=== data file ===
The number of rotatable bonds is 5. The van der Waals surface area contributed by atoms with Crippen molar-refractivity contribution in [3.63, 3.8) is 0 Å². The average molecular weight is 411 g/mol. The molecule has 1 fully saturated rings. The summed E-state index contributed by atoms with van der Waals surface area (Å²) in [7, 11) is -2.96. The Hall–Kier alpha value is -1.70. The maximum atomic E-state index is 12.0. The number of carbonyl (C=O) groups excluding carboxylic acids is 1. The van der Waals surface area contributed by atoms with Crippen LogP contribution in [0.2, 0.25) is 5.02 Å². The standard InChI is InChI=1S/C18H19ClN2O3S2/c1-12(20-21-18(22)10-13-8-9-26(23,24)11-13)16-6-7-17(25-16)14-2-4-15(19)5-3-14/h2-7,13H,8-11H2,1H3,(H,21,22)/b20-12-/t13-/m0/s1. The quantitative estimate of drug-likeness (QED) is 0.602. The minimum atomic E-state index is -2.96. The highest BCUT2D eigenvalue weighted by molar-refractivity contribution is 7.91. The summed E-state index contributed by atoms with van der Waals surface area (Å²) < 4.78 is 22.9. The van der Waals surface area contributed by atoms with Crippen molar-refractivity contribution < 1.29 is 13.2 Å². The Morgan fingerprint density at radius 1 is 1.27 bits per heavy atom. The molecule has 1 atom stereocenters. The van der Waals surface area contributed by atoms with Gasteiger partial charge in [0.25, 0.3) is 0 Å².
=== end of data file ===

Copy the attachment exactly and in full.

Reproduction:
The number of rotatable bonds is 5. The van der Waals surface area contributed by atoms with Crippen molar-refractivity contribution in [3.63, 3.8) is 0 Å². The average molecular weight is 411 g/mol. The molecule has 1 fully saturated rings. The summed E-state index contributed by atoms with van der Waals surface area (Å²) in [7, 11) is -2.96. The Hall–Kier alpha value is -1.70. The maximum atomic E-state index is 12.0. The number of carbonyl (C=O) groups excluding carboxylic acids is 1. The van der Waals surface area contributed by atoms with Crippen LogP contribution in [0.2, 0.25) is 5.02 Å². The standard InChI is InChI=1S/C18H19ClN2O3S2/c1-12(20-21-18(22)10-13-8-9-26(23,24)11-13)16-6-7-17(25-16)14-2-4-15(19)5-3-14/h2-7,13H,8-11H2,1H3,(H,21,22)/b20-12-/t13-/m0/s1. The quantitative estimate of drug-likeness (QED) is 0.602. The minimum atomic E-state index is -2.96. The highest BCUT2D eigenvalue weighted by molar-refractivity contribution is 7.91. The summed E-state index contributed by atoms with van der Waals surface area (Å²) < 4.78 is 22.9. The van der Waals surface area contributed by atoms with Crippen molar-refractivity contribution < 1.29 is 13.2 Å². The Morgan fingerprint density at radius 1 is 1.27 bits per heavy atom. The molecule has 1 atom stereocenters. The van der Waals surface area contributed by atoms with Gasteiger partial charge in [0.25, 0.3) is 0 Å².